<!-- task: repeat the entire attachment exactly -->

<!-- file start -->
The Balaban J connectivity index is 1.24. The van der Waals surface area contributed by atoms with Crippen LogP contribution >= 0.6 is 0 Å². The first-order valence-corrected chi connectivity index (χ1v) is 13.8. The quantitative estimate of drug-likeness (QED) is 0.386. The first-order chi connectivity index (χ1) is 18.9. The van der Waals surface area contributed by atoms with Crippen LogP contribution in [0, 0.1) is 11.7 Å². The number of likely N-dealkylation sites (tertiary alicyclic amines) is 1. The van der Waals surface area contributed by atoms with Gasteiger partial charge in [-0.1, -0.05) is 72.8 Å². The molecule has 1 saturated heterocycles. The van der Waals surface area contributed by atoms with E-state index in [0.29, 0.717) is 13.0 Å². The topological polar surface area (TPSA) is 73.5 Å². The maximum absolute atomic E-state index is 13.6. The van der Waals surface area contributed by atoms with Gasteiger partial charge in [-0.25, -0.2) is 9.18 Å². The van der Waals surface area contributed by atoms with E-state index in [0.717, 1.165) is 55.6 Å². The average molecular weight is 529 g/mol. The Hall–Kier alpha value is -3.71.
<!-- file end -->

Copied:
The Balaban J connectivity index is 1.24. The van der Waals surface area contributed by atoms with Crippen LogP contribution >= 0.6 is 0 Å². The first-order valence-corrected chi connectivity index (χ1v) is 13.8. The quantitative estimate of drug-likeness (QED) is 0.386. The first-order chi connectivity index (χ1) is 18.9. The van der Waals surface area contributed by atoms with Crippen LogP contribution in [0, 0.1) is 11.7 Å². The number of likely N-dealkylation sites (tertiary alicyclic amines) is 1. The van der Waals surface area contributed by atoms with Gasteiger partial charge in [-0.1, -0.05) is 72.8 Å². The molecule has 1 saturated heterocycles. The van der Waals surface area contributed by atoms with E-state index in [0.29, 0.717) is 13.0 Å². The topological polar surface area (TPSA) is 73.5 Å². The maximum absolute atomic E-state index is 13.6. The van der Waals surface area contributed by atoms with Gasteiger partial charge in [-0.25, -0.2) is 9.18 Å². The van der Waals surface area contributed by atoms with E-state index in [0.717, 1.165) is 55.6 Å². The average molecular weight is 529 g/mol. The Hall–Kier alpha value is -3.71.